At least on climate change.
Kevin Rudd started work on Climate Change on Sunday, and we haven’t seen much follow on from there yet.
However, he does seem keen to get some action happening, trying to bring together his government as quick as possible to start acting as quick as possible.
No idea why he wants to move so quickly, considering he doesn’t actually have to start on anything until next year when they pick up again.
I sit curiously looking at Conroy, curiously wondering how he plans to get his network up and running inside of 6 months. It’s possible, no one is arguing that. What’s the problem is what the long term effects of his rushed, and poorly thought of FTTN plan are.
There’s not a big doubt in my mind that the builder of the FTTN network will be Telstra. Who will be pressured into lower prices through tougher regulation imposed upon it by the government should it take the hard road, and that will be bad news for Telstra, but good news for me, in fact I’d have gone out of my way to vote them in 20 times over if I was sure they’d screw Telstra.
There is however problems with the long term effects of rolling out FTTN. It will screw competition for now, and well into the future, at the FTTH level.
The ONLY solution is to get on with the inevitable. It’s gonna have to happen sooner or later, that is, splitting Telstra.
Keeping it together is simply a recipe for competitive troubles down the track, espiecially if they get to roll out FTTN, which will destroy competition in Australia for many decades to come, due to the upgrade to FTTH being a follow on effect from FTTN.
Splitting Telstra is going to happen. It’s got to, if we are to continue to support a competitive telecommunications industry, then Telstra needs to no longer have control of the national infrastructure. It needs to be pulled right away from them, the only way to do that is with stronger seperation, and closely monitored seperation.
You can do stronger operational seperation, or structural seperation, but either way, we will need a lot stronger seperation, and all of Telstra’s retail bodies must purchase via the wholesale bodies, or, they can purchase from the network body, so long as others can also purchase from the network body, and supply equal services (and setup competition to Telstra Wholesale).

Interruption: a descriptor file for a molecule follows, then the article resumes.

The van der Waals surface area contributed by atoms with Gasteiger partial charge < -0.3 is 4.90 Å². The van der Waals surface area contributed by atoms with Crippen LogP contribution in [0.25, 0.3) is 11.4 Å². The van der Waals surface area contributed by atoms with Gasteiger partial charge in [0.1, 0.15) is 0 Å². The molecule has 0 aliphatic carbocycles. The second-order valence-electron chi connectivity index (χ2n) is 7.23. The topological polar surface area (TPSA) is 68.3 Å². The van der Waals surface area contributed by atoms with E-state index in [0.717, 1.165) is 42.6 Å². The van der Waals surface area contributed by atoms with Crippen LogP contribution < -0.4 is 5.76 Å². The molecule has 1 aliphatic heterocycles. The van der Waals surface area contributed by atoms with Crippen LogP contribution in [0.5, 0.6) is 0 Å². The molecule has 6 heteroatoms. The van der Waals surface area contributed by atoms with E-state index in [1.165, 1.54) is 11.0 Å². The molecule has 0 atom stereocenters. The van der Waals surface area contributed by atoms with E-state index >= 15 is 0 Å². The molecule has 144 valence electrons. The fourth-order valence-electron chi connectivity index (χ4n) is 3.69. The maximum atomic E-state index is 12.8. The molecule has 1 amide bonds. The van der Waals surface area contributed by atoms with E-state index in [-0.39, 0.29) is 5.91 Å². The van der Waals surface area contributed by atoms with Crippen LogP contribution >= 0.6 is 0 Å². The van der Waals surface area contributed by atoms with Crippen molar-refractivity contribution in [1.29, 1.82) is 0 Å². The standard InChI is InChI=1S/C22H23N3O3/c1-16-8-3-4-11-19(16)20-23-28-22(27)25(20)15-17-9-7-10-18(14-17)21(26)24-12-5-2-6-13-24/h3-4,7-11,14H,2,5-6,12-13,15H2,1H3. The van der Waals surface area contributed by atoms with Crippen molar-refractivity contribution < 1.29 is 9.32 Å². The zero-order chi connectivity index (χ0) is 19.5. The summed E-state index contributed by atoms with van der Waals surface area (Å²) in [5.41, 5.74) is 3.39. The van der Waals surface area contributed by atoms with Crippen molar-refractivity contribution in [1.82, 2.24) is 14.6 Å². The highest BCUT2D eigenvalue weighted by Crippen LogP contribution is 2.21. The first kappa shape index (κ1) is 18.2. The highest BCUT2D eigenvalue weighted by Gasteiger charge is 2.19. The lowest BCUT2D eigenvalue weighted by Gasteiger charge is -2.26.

Structural seperation gets the problem solved for good. There’s no point bothering with half arsed solutions at the national level. If you are going to do a job, get the job done properly first time. Spend them dollars, and over time, recoup them and invest in further infrastructure. Repeat that process until Australia is either world leading, or government funding projects would go against the national interest, whatever happens the first.
The simple point here is: There’s no point stuffing around with minor “fake” seperation. Split the crap out of it now, and save doing it later on.
And to anyone who disagrees, what year do they propose the split happens? It’s going to have to happen sooner or later for the good of the nation. Get a move on with it.
I’m keen to see Kevin Rudd move on with his promises. I’m keen for him to demonstrate the true costs of his promises to the nation.
When the nation has a debt, and he gets the rear end, I’m keen to hear a campaign as to why we should let him back in.
I do agree with one however, we do need to spend money in Australia, so Kevin has my support there, and also, not rolling out nuclear power, another win from me. In fact it was nuclear power that turned me away from Howard in the first place. Then the news that Labor would be crawling up Telstra’s arse pushed me back to Howard, and then I thought perhaps Telstra running with FTTN isn’t too bad anyway (I had that thought months before hand at least).
But now I do indeed put that position out there, that once you roll out infrastructure unnecessarily, with pigs on the board looking for fat returns, you should look at either turning back away on that plan, or looking to gain the upper hand to ensure the prices of the services don’t rise as a result of the poorly thought out plan.